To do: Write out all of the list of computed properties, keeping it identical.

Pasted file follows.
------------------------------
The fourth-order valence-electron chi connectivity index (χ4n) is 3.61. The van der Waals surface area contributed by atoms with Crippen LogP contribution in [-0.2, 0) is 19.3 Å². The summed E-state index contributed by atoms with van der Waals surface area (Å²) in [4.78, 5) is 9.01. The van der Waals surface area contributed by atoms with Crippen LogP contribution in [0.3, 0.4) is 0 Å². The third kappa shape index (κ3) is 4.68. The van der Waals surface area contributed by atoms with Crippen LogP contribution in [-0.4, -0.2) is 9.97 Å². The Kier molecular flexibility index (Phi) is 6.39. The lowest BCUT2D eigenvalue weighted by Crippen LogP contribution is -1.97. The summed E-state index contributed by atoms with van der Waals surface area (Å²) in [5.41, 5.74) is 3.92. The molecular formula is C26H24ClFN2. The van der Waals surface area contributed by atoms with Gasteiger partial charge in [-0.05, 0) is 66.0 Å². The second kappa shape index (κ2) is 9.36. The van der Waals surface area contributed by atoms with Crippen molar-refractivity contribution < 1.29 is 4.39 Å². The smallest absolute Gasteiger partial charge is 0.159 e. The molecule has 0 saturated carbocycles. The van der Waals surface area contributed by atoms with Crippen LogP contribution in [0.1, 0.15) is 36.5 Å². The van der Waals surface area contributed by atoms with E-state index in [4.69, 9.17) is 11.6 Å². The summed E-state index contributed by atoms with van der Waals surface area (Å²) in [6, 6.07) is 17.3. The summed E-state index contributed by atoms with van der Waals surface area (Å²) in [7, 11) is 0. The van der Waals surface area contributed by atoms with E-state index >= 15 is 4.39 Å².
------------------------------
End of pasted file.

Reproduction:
The fourth-order valence-electron chi connectivity index (χ4n) is 3.61. The van der Waals surface area contributed by atoms with Crippen LogP contribution in [-0.2, 0) is 19.3 Å². The summed E-state index contributed by atoms with van der Waals surface area (Å²) in [4.78, 5) is 9.01. The van der Waals surface area contributed by atoms with Crippen LogP contribution in [0.3, 0.4) is 0 Å². The third kappa shape index (κ3) is 4.68. The van der Waals surface area contributed by atoms with Crippen LogP contribution in [-0.4, -0.2) is 9.97 Å². The Kier molecular flexibility index (Phi) is 6.39. The lowest BCUT2D eigenvalue weighted by Crippen LogP contribution is -1.97. The summed E-state index contributed by atoms with van der Waals surface area (Å²) in [5.41, 5.74) is 3.92. The molecular formula is C26H24ClFN2. The van der Waals surface area contributed by atoms with Gasteiger partial charge in [-0.05, 0) is 66.0 Å². The second kappa shape index (κ2) is 9.36. The van der Waals surface area contributed by atoms with Crippen molar-refractivity contribution < 1.29 is 4.39 Å². The smallest absolute Gasteiger partial charge is 0.159 e. The molecule has 0 saturated carbocycles. The van der Waals surface area contributed by atoms with Crippen LogP contribution in [0.1, 0.15) is 36.5 Å². The van der Waals surface area contributed by atoms with E-state index in [4.69, 9.17) is 11.6 Å². The summed E-state index contributed by atoms with van der Waals surface area (Å²) in [6, 6.07) is 17.3. The summed E-state index contributed by atoms with van der Waals surface area (Å²) in [7, 11) is 0. The van der Waals surface area contributed by atoms with E-state index >= 15 is 4.39 Å².